AdWords. Paid search isn’t right for everyone, but Gene’s belief that it’s mass marketing suitable for Coke or Pepsi is ludicrous. All search marketing is the exact opposite of mass marketing and it’s exactly wrong for low-priced offline mass market sales like soda pop. Studies show that paid search yields more leads per dollar than direct mail and lots of other tactics, so why small businesses wouldn’t at least try it is beyond me.
Online Video. Here again, I don’t know what planet Gene is on. Blendtec and many other businesses have shown how video can get you a lot more bang for your buck than traditional tactics.
Web 2.0. I guess Gene doesn’t realize that several of the things he trashed earlier are part of Web 2.0, so it’s probably not even worth dismantling this argument.
I think Gene has a huge blind spot here. He expects each of these things to be easy, to work with no effort, and to require no learning. If he tries it and it doesn’t work the first time, then he gives up. That doesn’t sound like a successful small business owner to me. They are the hardest working people I know. What they need to do is to learn a bit about the opportunities and then decide which one to try, along with knowing how to measure whether it is working.
If Gene doesn’t have the computer skills to pull this off, then these tactics probably aren’t for him. But for him to think that no small business owner should try them just because he has no clue is crazy. Perhaps he should talk to a different group of small business owners that make the Web work for them every day. I’d be happy to introduce him if he is interested.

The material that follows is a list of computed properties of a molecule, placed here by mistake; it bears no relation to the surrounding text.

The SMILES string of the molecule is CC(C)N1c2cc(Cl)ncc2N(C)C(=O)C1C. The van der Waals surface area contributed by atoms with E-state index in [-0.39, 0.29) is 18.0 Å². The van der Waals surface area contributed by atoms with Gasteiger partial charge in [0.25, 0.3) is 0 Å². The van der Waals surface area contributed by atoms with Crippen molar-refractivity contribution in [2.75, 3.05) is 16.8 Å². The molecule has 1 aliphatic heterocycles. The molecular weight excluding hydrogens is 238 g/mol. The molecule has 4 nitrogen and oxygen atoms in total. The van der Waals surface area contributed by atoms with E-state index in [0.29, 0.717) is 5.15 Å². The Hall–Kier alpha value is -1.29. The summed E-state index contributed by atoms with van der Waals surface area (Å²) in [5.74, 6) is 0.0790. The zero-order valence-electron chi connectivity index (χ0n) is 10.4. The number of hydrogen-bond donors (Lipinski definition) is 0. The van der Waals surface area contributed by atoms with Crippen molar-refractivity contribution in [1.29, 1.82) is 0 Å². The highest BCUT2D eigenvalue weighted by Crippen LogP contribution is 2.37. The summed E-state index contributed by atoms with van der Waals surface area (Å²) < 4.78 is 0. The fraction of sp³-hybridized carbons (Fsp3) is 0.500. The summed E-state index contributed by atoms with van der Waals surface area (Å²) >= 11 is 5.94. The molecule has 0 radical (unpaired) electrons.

Mike Moran

Mike Moran is a Converseon, an AI powered consumer intelligence technology and consulting firm. He is also a senior strategist for SoloSegment, a marketing automation software solutions and services firm. Mike also served as a member of the Board of Directors of SEMPO. Mike spent 30 years at IBM, rising to Distinguished Engineer, an executive-level technical position. Mike held various roles in his IBM career, including eight years at IBM’s customer-facing website,, most recently as the Manager of Web Experience, where he led 65 information architects, web designers, webmasters, programmers, and technical architects around the world. Mike's newest book is Outside-In Marketing with world-renowned author James Mathewson. He is co-author of the best-selling Search Engine Marketing, Inc. (with fellow search marketing expert Bill Hunt), now in its Third Edition. Mike is also the author of the acclaimed internet marketing book, Do It Wrong Quickly: How the Web Changes the Old Marketing Rules, named one of best business books of 2007 by the Miami Herald. Mike founded and writes for Biznology® and writes regularly for other blogs. In addition to Mike’s broad technical background, he holds an Advanced Certificate in Market Management Practice from the Royal UK Charter Institute of Marketing and is a Visiting Lecturer at the University of Virginia’s Darden School of Business. He also teaches at Rutgers Business School. He was a Senior Fellow at the Society for New Communications Research and is now a Senior Fellow of The Conference Board. A Certified Speaking Professional, Mike regularly makes speaking appearances. Mike’s previous appearances include keynote speaking appearances worldwide